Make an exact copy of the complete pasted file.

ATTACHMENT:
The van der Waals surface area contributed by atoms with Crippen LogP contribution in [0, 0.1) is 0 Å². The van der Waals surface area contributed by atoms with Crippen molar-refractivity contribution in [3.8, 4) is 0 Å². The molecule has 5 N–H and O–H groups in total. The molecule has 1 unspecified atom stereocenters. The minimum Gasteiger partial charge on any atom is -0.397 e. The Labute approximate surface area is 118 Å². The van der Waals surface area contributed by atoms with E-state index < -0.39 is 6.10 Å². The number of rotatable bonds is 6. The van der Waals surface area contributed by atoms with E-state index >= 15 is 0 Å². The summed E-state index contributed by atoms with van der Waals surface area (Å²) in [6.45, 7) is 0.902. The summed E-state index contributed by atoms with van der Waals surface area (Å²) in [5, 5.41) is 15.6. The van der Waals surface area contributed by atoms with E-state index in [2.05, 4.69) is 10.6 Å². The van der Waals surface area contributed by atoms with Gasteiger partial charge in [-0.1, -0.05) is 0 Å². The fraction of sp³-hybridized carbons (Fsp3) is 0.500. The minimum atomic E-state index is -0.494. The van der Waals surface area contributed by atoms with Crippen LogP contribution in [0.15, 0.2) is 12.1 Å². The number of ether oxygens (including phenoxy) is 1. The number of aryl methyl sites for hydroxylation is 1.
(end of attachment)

The van der Waals surface area contributed by atoms with Crippen LogP contribution in [0, 0.1) is 0 Å². The van der Waals surface area contributed by atoms with Crippen molar-refractivity contribution in [3.8, 4) is 0 Å². The molecule has 5 N–H and O–H groups in total. The molecule has 1 unspecified atom stereocenters. The minimum Gasteiger partial charge on any atom is -0.397 e. The Labute approximate surface area is 118 Å². The van der Waals surface area contributed by atoms with E-state index < -0.39 is 6.10 Å². The number of rotatable bonds is 6. The van der Waals surface area contributed by atoms with E-state index >= 15 is 0 Å². The summed E-state index contributed by atoms with van der Waals surface area (Å²) in [6.45, 7) is 0.902. The summed E-state index contributed by atoms with van der Waals surface area (Å²) in [5, 5.41) is 15.6. The van der Waals surface area contributed by atoms with E-state index in [2.05, 4.69) is 10.6 Å². The van der Waals surface area contributed by atoms with Gasteiger partial charge in [-0.1, -0.05) is 0 Å². The fraction of sp³-hybridized carbons (Fsp3) is 0.500. The minimum atomic E-state index is -0.494. The van der Waals surface area contributed by atoms with Crippen LogP contribution in [0.15, 0.2) is 12.1 Å². The number of ether oxygens (including phenoxy) is 1. The number of aryl methyl sites for hydroxylation is 1.